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Bridging the Early Modern Atlantic World brings together ten original essays by an international group of scholars exploring the complex outcomes of the intermingling of people, circulation of goods, exchange of information, and exposure to new ideas that are the hallmark of the early modern Atlantic. Spanning the period from the earliest French crossings to Newfoundland at the beginning of the sixteenth century to the end of the wars of independence in Spanish South America, c. 1830, and encompassing a range of disciplinary approaches, the contributors direct particular attention to regions, communities, and groups whose activities in, and responses to, an ever-more closely bound Atlantic world remain relatively under-represented in the literature. Some of the chapters focus on the experience of Europeans, including French consumers of Newfoundland cod, English merchants forming families in Spanish Seville, and Jewish refugees from Dutch Brazil making the Caribbean island of Nevis their home. Others focus on the ways in which the populations with whom Europeans came into contact, enslaved, or among whom they settled - the Tupi peoples of Brazil, the Kriston women of the west African port of Cacheu, among others - adapted to and were changed by their interactions with previously unknown peoples, goods, institutions, and ideas. Together with the substantial Introduction by the editor which reviews the significance of the field as a whole, these essays capture the complexity and variety of experience of the countless men and women who came into contact during the period, whilst highlighting and illustrating the porous and fluid nature, in practice, of the early modern Atlantic world.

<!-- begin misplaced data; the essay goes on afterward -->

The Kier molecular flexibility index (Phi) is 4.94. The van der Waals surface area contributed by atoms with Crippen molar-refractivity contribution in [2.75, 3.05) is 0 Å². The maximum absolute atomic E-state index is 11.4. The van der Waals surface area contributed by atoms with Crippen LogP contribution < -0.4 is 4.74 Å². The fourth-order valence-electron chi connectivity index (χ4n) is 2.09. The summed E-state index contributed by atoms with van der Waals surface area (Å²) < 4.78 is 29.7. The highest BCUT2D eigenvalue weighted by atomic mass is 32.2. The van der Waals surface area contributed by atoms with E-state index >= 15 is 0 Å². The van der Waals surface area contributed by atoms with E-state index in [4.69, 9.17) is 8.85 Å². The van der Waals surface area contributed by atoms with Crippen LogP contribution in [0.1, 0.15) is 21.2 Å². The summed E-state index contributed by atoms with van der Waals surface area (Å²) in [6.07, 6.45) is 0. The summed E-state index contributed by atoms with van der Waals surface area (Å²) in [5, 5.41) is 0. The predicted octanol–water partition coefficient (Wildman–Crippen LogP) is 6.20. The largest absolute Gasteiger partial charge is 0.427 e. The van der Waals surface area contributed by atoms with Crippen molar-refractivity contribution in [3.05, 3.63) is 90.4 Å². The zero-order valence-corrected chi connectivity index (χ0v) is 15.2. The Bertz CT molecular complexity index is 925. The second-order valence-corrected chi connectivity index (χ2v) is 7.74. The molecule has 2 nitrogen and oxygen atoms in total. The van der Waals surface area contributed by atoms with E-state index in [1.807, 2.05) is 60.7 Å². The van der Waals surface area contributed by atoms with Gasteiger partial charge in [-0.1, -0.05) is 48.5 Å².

Category: History